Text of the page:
Association Identified Between Surgical and Socioeconomic Disparities and Rapid Relapse in Triple-Negative Breast Cancer


Patients have higher odds of experiencing rapid relapse in triple-negative breast cancer if they have Medicaid or no insurance, are single, are Black, and have not undergone surgery.

Disparities in socioeconomic status, as well as surgical disparities appear to have an association with rapid relapse in triple-negative breast cancer (rrTNBC), according to a study published in Annals of Surgical Oncology.

Investigators noted that a higher proportion of patients who developed rrTNBC had not undergone surgery (11.7%) compared with those who did not undergo surgery and did not develop rrTNBC (2.6%). Among those who received surgery but did not undergo axillary staging 6.2% of patients had and 4.5% did not have rrTNBC.

Several factors were associated with a higher risk of rrTNBC:

  • Black race (OR, 1.22; 95% CI, 1.05-1.43; P = .01)
  • Medicaid (OR, 1.53; 95% CI, 1.31-1.79; P< .001) or no insurance (OR, 1.74; 95% CI, 1.31-2.32; P< .001)
  • Individuals with a single marital status (OR, 1.19; 95% CI, 1.01-1.39; P = .03)
  • No breast (OR, 2.35; 95% CI, 1.77-3.11; P< .001)
  • No axillary surgery (OR, 1.44; 95% CI, 1.13-1.83; P = .003)

“Rapid relapse among [patients with] TNBC is associated with a combination of aggressive tumor biology and socioeconomic factor. Moreover, patients with rrTNBC are less likely to be recommended guideline concordant surgical care or to undergo appropriate locoregional management. Future studies should interrogate more granular treatment facility, provider, and patient-related variables that might be contributing to disparities in surgical malmanagement among rrTNBC patients,” investigators concluded.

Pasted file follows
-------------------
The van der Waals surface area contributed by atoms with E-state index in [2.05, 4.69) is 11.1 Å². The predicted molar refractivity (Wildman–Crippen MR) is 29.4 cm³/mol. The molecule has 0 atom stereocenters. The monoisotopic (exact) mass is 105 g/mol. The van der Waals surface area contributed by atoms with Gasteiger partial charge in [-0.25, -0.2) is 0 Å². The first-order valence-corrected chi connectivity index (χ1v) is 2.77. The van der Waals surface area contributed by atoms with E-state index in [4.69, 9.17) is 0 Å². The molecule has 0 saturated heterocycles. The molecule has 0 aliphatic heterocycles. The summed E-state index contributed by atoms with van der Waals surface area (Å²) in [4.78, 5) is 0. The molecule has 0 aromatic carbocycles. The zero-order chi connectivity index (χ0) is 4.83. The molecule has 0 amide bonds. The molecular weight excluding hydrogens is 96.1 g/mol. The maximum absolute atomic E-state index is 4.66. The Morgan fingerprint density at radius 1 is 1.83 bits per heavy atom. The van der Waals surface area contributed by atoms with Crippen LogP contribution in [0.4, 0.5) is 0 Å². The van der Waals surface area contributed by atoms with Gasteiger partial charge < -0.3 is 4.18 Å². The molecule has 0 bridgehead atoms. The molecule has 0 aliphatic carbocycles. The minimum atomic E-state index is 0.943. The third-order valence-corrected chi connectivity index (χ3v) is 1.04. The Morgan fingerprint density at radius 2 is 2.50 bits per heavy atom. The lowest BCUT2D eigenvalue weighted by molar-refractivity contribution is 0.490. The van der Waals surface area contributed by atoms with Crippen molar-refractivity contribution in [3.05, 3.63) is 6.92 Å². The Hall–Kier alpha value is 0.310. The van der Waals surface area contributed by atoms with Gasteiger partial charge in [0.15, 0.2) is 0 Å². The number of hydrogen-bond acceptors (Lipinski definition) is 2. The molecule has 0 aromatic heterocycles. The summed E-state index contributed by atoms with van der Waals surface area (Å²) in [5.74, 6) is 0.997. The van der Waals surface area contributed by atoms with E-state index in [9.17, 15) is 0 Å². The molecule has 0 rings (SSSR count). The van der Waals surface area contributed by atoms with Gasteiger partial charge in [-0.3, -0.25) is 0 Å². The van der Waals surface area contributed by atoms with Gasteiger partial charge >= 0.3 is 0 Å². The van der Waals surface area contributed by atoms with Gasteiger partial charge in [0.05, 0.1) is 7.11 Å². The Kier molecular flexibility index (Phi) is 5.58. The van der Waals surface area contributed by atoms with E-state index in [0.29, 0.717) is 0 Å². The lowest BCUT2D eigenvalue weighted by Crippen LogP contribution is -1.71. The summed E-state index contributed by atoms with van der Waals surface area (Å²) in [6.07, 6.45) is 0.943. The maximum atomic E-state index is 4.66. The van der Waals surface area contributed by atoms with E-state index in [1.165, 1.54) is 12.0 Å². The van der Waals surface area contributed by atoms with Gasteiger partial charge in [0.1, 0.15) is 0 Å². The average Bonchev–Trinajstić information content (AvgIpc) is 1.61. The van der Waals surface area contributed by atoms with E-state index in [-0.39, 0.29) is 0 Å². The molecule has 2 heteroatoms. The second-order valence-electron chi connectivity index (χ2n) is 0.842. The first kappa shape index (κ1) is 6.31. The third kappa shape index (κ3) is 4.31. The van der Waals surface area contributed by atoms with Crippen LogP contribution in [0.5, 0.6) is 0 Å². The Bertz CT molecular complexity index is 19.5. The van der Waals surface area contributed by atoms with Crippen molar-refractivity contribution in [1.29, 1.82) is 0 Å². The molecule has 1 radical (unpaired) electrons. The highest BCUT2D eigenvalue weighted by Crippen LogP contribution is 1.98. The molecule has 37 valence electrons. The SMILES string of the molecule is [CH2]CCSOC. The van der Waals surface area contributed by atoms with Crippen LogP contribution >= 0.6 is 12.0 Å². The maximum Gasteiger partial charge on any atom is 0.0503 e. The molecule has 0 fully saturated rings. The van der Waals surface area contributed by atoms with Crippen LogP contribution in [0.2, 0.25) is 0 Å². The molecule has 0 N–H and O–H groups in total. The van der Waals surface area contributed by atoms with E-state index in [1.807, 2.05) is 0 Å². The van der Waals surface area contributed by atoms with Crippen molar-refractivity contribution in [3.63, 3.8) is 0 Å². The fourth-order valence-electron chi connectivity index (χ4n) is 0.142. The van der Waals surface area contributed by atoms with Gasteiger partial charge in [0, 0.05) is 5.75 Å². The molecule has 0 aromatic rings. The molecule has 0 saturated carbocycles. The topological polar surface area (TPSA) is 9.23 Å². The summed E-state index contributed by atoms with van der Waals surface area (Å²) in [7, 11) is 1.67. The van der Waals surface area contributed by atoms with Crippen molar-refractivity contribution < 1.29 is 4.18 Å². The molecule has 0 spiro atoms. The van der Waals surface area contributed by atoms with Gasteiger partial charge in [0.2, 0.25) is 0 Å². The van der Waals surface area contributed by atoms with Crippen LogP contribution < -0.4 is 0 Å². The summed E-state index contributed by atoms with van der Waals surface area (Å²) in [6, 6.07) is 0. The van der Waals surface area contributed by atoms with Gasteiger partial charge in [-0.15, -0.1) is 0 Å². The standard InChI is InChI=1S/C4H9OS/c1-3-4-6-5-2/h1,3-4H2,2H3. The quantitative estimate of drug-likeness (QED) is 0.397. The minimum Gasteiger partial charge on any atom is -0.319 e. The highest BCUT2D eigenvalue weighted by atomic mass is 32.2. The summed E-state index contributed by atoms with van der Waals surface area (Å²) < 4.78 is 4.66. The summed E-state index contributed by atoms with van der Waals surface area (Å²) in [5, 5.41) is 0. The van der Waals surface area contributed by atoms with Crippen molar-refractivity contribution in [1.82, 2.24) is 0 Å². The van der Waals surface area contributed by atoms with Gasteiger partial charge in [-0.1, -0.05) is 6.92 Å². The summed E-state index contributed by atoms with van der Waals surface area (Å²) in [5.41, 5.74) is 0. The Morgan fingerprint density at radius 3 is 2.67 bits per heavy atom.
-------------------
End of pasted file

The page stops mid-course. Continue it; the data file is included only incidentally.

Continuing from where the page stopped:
The study examined 17,369 patients with TNBC who were between the ages of 18 to 64 years old, of whom 1378 had rrTNBC. The majority of patients within the cohort were between the ages of 51 to 60 years old in addition to being insured, married or partnered, non-Hispanic White, ductal histology, local stage, were poorly differentiated in grade, and lived in large metropolitan areas.

Investigators identified statistically significant differences among treatment variables between rrTNBC and non-rrTNBC for patients based on treatment with breast surgery (P< .001), axillary surgery (P< .001), and radiation (P < .001). No notable differences were identified between the groups for those who received chemotherapy (P = .26). Patients who had regional vs local stage had higher odds of developing rrTNBC (OR, 4.36; 95% CI, 3.77-5.03; P < .001).

Those who had a well differentiated grade (OR, 0.33; 95% CI, 0.15-0.77; P = .01) or who were moderately differentiated (OR, 0.71; 95% CI, 0.58-0.87; P = .001) had a lower odds of having rrTNBC compared with those with a poorly differentiated grade or those who underwent treatment with radiation vs no radiation (OR, 0.44; 95% CI, 0.34-0.57; P < .001).


Obeng-Gyasi S, Asad S, Fisher JL, Rahurkar S, Stover DG. Socioeconomic and surgical disparities are associated with rapid relapse in patients with triple-negative breast cancer. Ann Surg Oncol. Published Online February 14, 2021.doi:10.1245/s10434-021-09688-3

Related Videos
Pegulicianine-guided breast cancer surgery may allow practices to de-escalate subsequent radiotherapy, says Barbara Smith, MD, PhD.
Barbara Smith, MD, PhD, spoke about the potential use of pegulicianine-guided breast cancer surgery based on reports from the phase 3 INSITE trial.
Carey Anders, MD, an expert on breast cancer
Carey Anders, MD, an expert on breast cancer
Carey Anders, MD, an expert on breast cancer
Related Content